Local author/humanitarian Andrew Kooman continues to explore ways to make a difference both locally and abroad.
Kooman has brought many projects to the public over the past years, perhaps most significantly that being his play She Has A Name which saw tremendous acclaim last year.
The play, which is about the battle against human trafficking, provides poignant insight into the issue in South East Asia. Performances sold out across the country, and the powerful script proved an excellent vehicle to spark discussions and momentum for change in many people’s lives.
Next month, there will be several readings of the play in New York City’s Hunter College. Kooman won’t be able to attend, but is thrilled that the story continues to pointedly make its mark.
As of late, he was commissioned to write three monologues for the Central Alberta Pregnancy Care Centre’s 25th anniversary gala, which runs Nov. 2.
“I’m really excited to be working with them,” he explains. “Basically, I’ve written three monologues that deal with unexpected pregnancies. One is about a woman in her 50s who is looking back on decisions she made in her past. One is about a young man whose girlfriend is pregnant, and another is about a girl who gets pregnant in college and is figuring out what to do as well,” he said.
Kooman does thorough research prior to penning the material, so elements of the monologues come from some of the work that’s been done by pregnancy care centres across Canada.
“They’re really based in reality,” he adds. “They are unique stories for me to tell, but it’s a way to highlight the work at the Centre. We also have an amazing cast.
“Obviously they are stories about pregnancy, and about difficult decisions people have to make, but they really are human stories. So it’s about tapping into the emotion. It’s amazing to be able to explore without judgment the choices people make, and the things that they face,” he adds.
“The challenge was to look at it all with openness, compassion and honestly about the issues people face. So that was really exciting to do. Theatre is so powerful, and I think it’s a way for people to step in and imagine the realities that people face. Making it live – in the moment – I think it will make for a really powerful experience. It will make for a great night.”
Kooman’s Unveil Studios is presenting the monologues.
“Another thing that we are excited about is we’re moving into a space downtown; we’re sharing a space so we will have a live recording studio for film and audio. We want to create space for artists to come and create. We’re really excited about the opportunity to create that space so they can create their passion. We can help serve artists so they can then serve the community in Central Alberta.”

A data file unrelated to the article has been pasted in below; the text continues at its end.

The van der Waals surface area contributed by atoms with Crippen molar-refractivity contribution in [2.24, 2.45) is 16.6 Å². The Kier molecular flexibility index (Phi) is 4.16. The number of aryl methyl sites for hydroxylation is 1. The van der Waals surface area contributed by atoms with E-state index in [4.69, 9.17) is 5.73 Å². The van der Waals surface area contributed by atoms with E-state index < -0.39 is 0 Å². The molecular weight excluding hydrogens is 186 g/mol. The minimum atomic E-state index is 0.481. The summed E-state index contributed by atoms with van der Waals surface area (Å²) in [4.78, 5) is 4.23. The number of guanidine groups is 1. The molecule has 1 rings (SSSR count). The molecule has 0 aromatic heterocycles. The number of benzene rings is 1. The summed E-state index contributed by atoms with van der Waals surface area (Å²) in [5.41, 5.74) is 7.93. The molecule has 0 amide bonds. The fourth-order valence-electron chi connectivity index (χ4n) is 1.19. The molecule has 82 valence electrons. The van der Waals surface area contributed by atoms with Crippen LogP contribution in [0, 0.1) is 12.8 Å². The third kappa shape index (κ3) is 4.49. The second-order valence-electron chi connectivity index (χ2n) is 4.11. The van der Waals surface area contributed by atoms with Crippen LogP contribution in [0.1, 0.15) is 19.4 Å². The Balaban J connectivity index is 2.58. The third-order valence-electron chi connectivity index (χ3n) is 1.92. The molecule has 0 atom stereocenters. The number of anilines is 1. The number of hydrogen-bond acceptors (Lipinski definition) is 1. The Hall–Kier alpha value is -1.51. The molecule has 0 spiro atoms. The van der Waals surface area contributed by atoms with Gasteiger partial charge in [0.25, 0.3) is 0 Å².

The plan is to have the studio space operational by December, he said.
Kooman has long been passionate about social issues such as the impact of war, poverty, and the AIDS pandemic, to name a few. Meanwhile, he remains inspired to continue to help bring change to issues where there is often not nearly enough awareness.
In early 2011, a book was released featuring stories by Kooman chronicling the experiences of migrants and refugees in Malaysia. He wrote 26 pieces for Disappointed by Hope: 30 Days of Prayer. Although the stories were fictionalized for confidentiality reasons, they are based on actual accounts, case studies and interviews of refugees.
He also said it’s exciting to see what can be accomplished when they partner with groups who have similar visions such as the Lacombe-based A Better World. The two groups have joined forces to launch the ‘She Has A Name Project’, and it’s aimed at offering training opportunities for girls coming out of the sex trade.
“We’ve already raised $10,000 for an after care centre in Bangkok. In November, me and two of my younger brothers Matt and Dan, who are part of Unveil, are going to visit that centre and see how the She Has A Name project can help it in the future with A Better World, which has done such amazing work.”
The centre helps girls and women who leave the sex trade to learn vocational skills.
“Their lives are being transformed,” he said. “They’re finding new skills so they don’t have to do the unthinkable to help their families survive.”
For Kooman, the energy to continue to push for greater awareness on all these issues certainly isn’t waning.
“If you set time aside to create, the creativity comes. It’s not a perfect, wonderful process – it’s about tackling the fear and unknown of maybe I can’t do this, and looking that in the eye.
“I have stories to tell. I’m so drawn to words and how they can impact people. Stories are so powerful. I want to be a better writer. There are so many stories to tell, and I’m drawn to the drama of human interaction and the big questions people ask. The sky is the limit and it’s fun to collaborate and find ways to tell the stories.”